In her open letter declining the Laetare Medal, Prof. Mary Ann Glendon worried that Notre Dames decision to honor a strongly pro-abortion public figure would create a trickle-down effect by which other Catholic schools would become less hesitant to do the same, thus obscuring the seriousness of the Catholic Churchs opposition to abortion.
Now I know that post hoc does not mean propter hoc , but I couldnt help remembering Prof. Glendons letter yesterday afternoon as I sat in the audience at Fordham Law Schools diploma ceremony listening to pro-abortion advocate Sen. Charles Schumer wax eloquent about himself for fifteen minutes. The unannounced speech surprised almost everyoneeveryone except Fordhams president, Fr. Joseph McShane (SJ), who introduced Schumer as a dear friend of long standing.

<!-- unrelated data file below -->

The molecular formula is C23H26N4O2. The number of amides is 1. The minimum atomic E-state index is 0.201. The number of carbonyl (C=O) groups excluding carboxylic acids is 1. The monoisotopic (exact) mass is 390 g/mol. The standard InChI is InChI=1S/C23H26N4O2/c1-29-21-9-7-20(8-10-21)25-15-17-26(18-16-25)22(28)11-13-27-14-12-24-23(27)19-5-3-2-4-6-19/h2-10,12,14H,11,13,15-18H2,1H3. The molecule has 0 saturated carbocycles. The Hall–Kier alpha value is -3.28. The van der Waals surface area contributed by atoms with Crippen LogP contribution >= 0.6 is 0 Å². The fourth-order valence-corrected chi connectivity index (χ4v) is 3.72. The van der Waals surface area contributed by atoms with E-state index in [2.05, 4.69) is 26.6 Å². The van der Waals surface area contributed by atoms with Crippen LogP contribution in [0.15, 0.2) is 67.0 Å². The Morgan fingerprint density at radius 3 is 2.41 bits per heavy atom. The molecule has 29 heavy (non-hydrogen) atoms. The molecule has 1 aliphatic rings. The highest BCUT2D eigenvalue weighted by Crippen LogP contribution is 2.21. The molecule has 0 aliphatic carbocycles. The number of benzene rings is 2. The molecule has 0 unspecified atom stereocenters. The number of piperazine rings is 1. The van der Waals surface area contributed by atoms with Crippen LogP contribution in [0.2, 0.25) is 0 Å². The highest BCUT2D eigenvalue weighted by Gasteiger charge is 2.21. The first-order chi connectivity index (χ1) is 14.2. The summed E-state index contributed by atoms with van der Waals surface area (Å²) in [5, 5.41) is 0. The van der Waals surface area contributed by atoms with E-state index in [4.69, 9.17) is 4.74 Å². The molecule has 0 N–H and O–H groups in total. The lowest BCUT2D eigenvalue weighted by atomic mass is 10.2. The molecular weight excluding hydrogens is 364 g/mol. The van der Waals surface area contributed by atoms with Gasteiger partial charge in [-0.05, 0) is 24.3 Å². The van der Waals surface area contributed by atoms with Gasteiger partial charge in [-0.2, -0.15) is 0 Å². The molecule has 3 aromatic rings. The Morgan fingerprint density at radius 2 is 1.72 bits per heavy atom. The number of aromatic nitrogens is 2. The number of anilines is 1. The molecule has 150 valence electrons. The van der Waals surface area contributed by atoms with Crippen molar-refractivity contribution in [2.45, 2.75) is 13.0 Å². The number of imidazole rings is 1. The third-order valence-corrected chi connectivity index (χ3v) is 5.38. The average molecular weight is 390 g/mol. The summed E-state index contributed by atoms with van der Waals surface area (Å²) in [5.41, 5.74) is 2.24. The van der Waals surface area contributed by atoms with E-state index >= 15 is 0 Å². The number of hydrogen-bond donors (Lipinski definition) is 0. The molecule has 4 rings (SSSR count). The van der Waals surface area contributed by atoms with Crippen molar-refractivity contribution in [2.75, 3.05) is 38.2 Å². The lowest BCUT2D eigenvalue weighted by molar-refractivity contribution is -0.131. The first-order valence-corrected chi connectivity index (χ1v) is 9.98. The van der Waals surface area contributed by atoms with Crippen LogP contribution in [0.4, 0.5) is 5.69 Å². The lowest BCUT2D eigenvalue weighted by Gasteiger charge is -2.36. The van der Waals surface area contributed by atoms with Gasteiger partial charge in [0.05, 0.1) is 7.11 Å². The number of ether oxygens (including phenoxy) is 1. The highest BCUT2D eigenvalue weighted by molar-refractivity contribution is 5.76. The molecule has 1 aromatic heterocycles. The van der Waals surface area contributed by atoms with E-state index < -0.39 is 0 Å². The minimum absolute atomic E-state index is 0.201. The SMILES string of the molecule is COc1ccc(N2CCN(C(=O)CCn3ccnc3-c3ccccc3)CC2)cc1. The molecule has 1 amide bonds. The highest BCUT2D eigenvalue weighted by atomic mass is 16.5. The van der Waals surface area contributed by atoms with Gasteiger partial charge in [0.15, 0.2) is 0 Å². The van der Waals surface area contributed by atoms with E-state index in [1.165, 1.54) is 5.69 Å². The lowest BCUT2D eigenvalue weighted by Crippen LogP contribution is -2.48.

I suppose it is some consolation that the powers that be at Fordham Law felt they had to keep Schumers speech a secretit suggests that they expected (and dearly wished to avoid) passionate argument over their decision. Fordham seems to have recognized, with Joseph Bottum , that opposition to abortion is now at the core of Catholic culture in this country. Still, it is at least a little ironic that self-appointed defenders of openness and dialogue within the Catholic Church so easily act as unaccountable elites making decisions with consequences for the whole Church without even a show of consultation with either faithful or hierarchy.